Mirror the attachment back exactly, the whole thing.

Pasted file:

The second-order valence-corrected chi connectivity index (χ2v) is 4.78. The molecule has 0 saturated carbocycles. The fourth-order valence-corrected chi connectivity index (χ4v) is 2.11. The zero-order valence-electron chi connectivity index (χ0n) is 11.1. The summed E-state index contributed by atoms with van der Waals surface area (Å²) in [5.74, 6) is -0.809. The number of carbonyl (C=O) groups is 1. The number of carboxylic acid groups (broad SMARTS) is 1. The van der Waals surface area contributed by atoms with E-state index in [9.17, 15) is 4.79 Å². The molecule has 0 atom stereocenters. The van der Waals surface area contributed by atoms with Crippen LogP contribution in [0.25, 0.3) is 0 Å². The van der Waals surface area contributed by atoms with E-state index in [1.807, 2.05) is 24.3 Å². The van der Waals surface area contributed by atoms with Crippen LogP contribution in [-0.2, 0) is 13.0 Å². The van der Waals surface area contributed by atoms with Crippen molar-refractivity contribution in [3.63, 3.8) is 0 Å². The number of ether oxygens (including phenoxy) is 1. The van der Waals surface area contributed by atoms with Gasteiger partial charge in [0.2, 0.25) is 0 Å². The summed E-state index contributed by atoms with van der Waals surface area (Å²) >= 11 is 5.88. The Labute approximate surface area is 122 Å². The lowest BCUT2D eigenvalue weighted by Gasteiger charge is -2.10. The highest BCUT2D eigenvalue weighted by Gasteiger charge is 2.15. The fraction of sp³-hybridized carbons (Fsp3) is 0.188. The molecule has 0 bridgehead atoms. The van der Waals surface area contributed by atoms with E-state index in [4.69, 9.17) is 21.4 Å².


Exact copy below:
The second-order valence-corrected chi connectivity index (χ2v) is 4.78. The molecule has 0 saturated carbocycles. The fourth-order valence-corrected chi connectivity index (χ4v) is 2.11. The zero-order valence-electron chi connectivity index (χ0n) is 11.1. The summed E-state index contributed by atoms with van der Waals surface area (Å²) in [5.74, 6) is -0.809. The number of carbonyl (C=O) groups is 1. The number of carboxylic acid groups (broad SMARTS) is 1. The van der Waals surface area contributed by atoms with E-state index in [9.17, 15) is 4.79 Å². The molecule has 0 atom stereocenters. The van der Waals surface area contributed by atoms with Crippen LogP contribution in [0.25, 0.3) is 0 Å². The van der Waals surface area contributed by atoms with E-state index in [1.807, 2.05) is 24.3 Å². The van der Waals surface area contributed by atoms with Crippen LogP contribution in [-0.2, 0) is 13.0 Å². The van der Waals surface area contributed by atoms with Crippen molar-refractivity contribution in [3.63, 3.8) is 0 Å². The number of ether oxygens (including phenoxy) is 1. The van der Waals surface area contributed by atoms with Gasteiger partial charge in [0.2, 0.25) is 0 Å². The summed E-state index contributed by atoms with van der Waals surface area (Å²) >= 11 is 5.88. The Labute approximate surface area is 122 Å². The lowest BCUT2D eigenvalue weighted by Gasteiger charge is -2.10. The highest BCUT2D eigenvalue weighted by Gasteiger charge is 2.15. The fraction of sp³-hybridized carbons (Fsp3) is 0.188. The molecule has 0 bridgehead atoms. The van der Waals surface area contributed by atoms with E-state index in [4.69, 9.17) is 21.4 Å².